Epic ESB by Emilia30-04-2014 | 09:17:30 | No Comments

This E.S.B was Epic. This was partly because, for me, it went well.   I enjoyed it actually more than I expected!  This E.S.B was our 3rd, so I was more prepared and less nervous. But after I did it I wanted to do it again and this was also our last one! So I was quite sad!

For my talk, I spoke about my biggest interest this year, Knitting! I spoke about old knitting, such as the Arabs’  knitting,  and modern knitting, such as graffiti knitting and a modern knitting group called Knit The City!  E.S.B has helped me learn so much, because I never knew there were graffiti knitters or ancient knitting before  I carried out my research. I enjoyed my talk and loved answering all the questions and especially enjoyed talking freely and hearing praise!

For my poem, I recited the very long, rhythmic poem, The Night Mail by W.H. Auden. The poem is about a train delivering letters from London to Scotland. I used rhythm to make it sound like an old steam train. I enjoyed learning the poem and also reciting it. There were lots of different sections like one where I had to make it sound like the train was going up a hill, so I spoke slowly and started building up the speed of he poem. I loved doing my poem!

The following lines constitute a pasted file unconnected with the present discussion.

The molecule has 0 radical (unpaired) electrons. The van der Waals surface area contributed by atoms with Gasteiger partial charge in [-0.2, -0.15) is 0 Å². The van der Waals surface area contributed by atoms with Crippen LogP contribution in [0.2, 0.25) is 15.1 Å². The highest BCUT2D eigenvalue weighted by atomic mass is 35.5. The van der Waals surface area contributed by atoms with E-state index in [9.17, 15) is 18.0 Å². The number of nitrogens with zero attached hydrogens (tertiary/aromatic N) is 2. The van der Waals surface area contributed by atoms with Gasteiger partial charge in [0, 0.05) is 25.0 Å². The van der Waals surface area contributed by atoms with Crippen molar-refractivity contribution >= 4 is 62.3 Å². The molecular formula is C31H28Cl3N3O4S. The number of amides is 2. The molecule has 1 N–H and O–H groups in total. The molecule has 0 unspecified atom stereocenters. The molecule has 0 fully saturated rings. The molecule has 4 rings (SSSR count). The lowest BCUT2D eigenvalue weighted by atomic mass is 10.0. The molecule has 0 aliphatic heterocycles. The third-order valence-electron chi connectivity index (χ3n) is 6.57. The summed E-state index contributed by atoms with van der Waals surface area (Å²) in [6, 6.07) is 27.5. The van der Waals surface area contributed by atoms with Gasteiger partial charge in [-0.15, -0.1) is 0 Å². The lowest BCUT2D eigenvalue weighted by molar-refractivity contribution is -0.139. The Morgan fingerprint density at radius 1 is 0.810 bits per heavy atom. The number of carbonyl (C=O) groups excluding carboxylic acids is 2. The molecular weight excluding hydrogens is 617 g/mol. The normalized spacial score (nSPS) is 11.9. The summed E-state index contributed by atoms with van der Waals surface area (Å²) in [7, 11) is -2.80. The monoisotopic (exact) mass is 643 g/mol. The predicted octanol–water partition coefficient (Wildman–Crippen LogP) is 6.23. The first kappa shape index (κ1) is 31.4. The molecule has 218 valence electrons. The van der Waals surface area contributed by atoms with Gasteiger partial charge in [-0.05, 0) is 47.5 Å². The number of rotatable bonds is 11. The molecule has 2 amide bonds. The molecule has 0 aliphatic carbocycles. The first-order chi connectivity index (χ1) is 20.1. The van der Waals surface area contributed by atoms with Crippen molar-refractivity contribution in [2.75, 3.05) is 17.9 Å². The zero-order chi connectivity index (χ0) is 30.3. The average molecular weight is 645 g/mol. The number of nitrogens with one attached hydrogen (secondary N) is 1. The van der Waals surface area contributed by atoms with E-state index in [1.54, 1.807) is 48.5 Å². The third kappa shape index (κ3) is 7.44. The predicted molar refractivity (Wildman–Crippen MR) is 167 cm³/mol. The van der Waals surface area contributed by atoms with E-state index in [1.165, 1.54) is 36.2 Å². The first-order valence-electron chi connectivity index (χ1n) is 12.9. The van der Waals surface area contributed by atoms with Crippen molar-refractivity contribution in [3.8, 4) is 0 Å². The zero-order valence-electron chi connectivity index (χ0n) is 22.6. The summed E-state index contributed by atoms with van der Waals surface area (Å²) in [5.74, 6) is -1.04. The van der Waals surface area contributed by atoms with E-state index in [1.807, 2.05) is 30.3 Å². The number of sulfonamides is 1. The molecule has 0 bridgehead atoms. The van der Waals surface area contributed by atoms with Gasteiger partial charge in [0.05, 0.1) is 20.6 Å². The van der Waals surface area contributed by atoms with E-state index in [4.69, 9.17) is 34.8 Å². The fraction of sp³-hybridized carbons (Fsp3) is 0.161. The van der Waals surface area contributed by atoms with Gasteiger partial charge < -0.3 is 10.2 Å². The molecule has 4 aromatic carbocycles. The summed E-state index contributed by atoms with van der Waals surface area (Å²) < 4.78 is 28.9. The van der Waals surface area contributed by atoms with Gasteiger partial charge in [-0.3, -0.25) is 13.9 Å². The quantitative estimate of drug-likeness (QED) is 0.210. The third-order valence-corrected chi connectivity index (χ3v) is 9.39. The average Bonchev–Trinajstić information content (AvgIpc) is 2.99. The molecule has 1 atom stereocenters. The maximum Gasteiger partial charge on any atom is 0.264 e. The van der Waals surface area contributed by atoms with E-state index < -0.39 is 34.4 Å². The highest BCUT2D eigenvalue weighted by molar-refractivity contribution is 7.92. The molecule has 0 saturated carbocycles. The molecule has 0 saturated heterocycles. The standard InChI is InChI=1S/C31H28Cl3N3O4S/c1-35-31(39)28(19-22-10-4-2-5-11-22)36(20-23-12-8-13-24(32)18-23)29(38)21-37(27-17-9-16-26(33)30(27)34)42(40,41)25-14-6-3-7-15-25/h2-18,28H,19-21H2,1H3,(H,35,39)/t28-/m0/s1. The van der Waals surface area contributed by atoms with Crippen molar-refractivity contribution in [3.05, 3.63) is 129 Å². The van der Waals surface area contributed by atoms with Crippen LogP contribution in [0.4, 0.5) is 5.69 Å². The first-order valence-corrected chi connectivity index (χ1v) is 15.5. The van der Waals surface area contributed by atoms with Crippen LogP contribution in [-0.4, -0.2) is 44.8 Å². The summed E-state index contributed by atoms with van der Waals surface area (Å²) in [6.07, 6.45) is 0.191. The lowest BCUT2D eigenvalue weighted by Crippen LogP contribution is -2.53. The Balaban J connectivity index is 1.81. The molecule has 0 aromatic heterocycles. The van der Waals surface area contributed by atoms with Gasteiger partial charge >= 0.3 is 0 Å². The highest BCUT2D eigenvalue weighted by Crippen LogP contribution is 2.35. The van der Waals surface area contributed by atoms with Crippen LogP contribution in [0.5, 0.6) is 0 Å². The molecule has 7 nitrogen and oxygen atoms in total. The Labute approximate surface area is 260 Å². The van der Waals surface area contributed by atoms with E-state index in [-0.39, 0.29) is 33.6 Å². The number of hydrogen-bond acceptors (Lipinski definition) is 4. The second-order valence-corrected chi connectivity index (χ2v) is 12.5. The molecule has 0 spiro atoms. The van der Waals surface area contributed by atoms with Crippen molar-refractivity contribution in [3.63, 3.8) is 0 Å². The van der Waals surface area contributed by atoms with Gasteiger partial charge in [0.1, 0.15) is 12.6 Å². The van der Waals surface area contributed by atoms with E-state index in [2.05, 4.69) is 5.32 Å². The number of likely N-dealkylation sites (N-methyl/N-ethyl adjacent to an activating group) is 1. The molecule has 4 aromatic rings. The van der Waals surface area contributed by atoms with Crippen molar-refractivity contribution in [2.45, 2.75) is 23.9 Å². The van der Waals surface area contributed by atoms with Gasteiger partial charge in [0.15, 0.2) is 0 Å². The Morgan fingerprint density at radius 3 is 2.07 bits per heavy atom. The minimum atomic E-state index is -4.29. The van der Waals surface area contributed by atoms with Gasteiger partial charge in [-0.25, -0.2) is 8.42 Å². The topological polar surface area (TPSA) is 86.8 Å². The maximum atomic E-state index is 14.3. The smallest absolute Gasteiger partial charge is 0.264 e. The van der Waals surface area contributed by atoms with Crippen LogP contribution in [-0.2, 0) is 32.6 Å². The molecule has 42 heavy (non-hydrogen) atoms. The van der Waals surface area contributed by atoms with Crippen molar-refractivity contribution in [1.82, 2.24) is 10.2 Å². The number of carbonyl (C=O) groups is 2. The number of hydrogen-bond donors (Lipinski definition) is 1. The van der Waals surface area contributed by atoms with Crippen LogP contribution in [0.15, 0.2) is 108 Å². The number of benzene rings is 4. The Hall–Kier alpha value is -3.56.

For my book, I read Anne of Green Gables by L.M Montgomary. I adore this book because I find it funny to find out what scrape Anne will get into next . I also love all the characters, especially Anne, because I think I can understand how they feel, and that helped me put expression into the voices!

Basically, (as I said ) this E.S.B was EPIC!!!!!


Have any of you heard about the civil war in Syria? by Caterina29-04-2014 | 12:52:52 | No Comments

I really enjoyed listening to everyone’s talks because I really learnt a lot about things from UNDERWATER CAVES to writers like ROALD DAHL!


PREPARATION:  I  spent weeks worrying if my talk did or didn’t make sense because I knew that this would be my last E.S.B. so I wanted it to be remembered, to enjoy it and to choose the most appropriate and dramatic subject that no one else would choose or know much about.

ON THE DAY:  On the day of the E.S.B I was so nervous as I didn’t think that the assessor would like my talk. But before we started, because I was first, I went to get changed. When I put on my brand new shirt which  had HELP SYRIA written on the back and a picture of the Syrian flag on the front, I tucked all my worries at the back of my mind and when I did the exam I felt like all my worries had just been washed away. You know what?  I didn’t make a single mistake unlike how I made a mistake in every single practice!


PREPARATION: Preparing  for my poem was hell; not because I was nervous, but because I had chosen a really long poem and was always forgetting the words and also, because I was always doing the verses in the wrong order.  ON THE DAY: I did my poem right after my talk so I wasn’t nervous at all. Instead I felt extremely refreshed. I remembered my introduction, words and order of the verses. I was so happy!